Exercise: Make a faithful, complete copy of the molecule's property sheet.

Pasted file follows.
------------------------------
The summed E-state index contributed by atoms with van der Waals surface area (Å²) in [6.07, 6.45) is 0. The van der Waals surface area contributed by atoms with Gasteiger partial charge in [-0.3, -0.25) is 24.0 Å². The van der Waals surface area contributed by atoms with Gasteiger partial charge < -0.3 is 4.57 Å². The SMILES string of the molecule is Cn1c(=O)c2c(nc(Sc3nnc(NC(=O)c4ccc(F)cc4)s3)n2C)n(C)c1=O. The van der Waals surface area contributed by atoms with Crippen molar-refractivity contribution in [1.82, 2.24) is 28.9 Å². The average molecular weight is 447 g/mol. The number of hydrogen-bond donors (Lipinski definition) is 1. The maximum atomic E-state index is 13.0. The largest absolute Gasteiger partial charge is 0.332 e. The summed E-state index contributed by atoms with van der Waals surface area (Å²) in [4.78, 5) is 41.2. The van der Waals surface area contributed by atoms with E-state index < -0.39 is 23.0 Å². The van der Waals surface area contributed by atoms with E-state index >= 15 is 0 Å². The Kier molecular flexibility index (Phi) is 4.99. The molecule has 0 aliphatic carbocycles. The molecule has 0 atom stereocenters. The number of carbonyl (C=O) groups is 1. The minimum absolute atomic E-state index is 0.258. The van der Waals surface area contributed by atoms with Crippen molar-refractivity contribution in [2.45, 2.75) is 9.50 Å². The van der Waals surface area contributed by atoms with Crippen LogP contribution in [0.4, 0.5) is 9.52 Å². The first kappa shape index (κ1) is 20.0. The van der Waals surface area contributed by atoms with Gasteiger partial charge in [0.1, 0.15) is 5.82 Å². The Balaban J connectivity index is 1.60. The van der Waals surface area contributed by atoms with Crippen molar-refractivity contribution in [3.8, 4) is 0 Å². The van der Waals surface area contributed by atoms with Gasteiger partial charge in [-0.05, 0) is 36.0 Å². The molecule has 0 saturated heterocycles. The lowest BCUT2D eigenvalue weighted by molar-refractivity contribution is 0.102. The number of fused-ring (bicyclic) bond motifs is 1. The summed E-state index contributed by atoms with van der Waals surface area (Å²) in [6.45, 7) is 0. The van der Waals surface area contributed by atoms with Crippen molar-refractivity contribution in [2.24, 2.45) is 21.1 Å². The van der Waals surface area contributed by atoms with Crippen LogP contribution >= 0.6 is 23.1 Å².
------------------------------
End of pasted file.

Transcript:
The summed E-state index contributed by atoms with van der Waals surface area (Å²) in [6.07, 6.45) is 0. The van der Waals surface area contributed by atoms with Gasteiger partial charge in [-0.3, -0.25) is 24.0 Å². The van der Waals surface area contributed by atoms with Gasteiger partial charge < -0.3 is 4.57 Å². The SMILES string of the molecule is Cn1c(=O)c2c(nc(Sc3nnc(NC(=O)c4ccc(F)cc4)s3)n2C)n(C)c1=O. The van der Waals surface area contributed by atoms with Crippen molar-refractivity contribution in [1.82, 2.24) is 28.9 Å². The average molecular weight is 447 g/mol. The number of hydrogen-bond donors (Lipinski definition) is 1. The maximum atomic E-state index is 13.0. The largest absolute Gasteiger partial charge is 0.332 e. The summed E-state index contributed by atoms with van der Waals surface area (Å²) in [4.78, 5) is 41.2. The van der Waals surface area contributed by atoms with E-state index < -0.39 is 23.0 Å². The van der Waals surface area contributed by atoms with E-state index >= 15 is 0 Å². The Kier molecular flexibility index (Phi) is 4.99. The molecule has 0 aliphatic carbocycles. The molecule has 0 atom stereocenters. The number of carbonyl (C=O) groups is 1. The minimum absolute atomic E-state index is 0.258. The van der Waals surface area contributed by atoms with Crippen molar-refractivity contribution in [2.45, 2.75) is 9.50 Å². The van der Waals surface area contributed by atoms with Crippen LogP contribution in [0.4, 0.5) is 9.52 Å². The first kappa shape index (κ1) is 20.0. The van der Waals surface area contributed by atoms with Gasteiger partial charge in [0.1, 0.15) is 5.82 Å². The Balaban J connectivity index is 1.60. The van der Waals surface area contributed by atoms with Crippen molar-refractivity contribution in [3.8, 4) is 0 Å². The van der Waals surface area contributed by atoms with Gasteiger partial charge in [-0.05, 0) is 36.0 Å². The molecule has 0 saturated heterocycles. The lowest BCUT2D eigenvalue weighted by molar-refractivity contribution is 0.102. The number of fused-ring (bicyclic) bond motifs is 1. The summed E-state index contributed by atoms with van der Waals surface area (Å²) in [6.45, 7) is 0. The van der Waals surface area contributed by atoms with Crippen molar-refractivity contribution in [2.24, 2.45) is 21.1 Å². The van der Waals surface area contributed by atoms with Crippen LogP contribution >= 0.6 is 23.1 Å².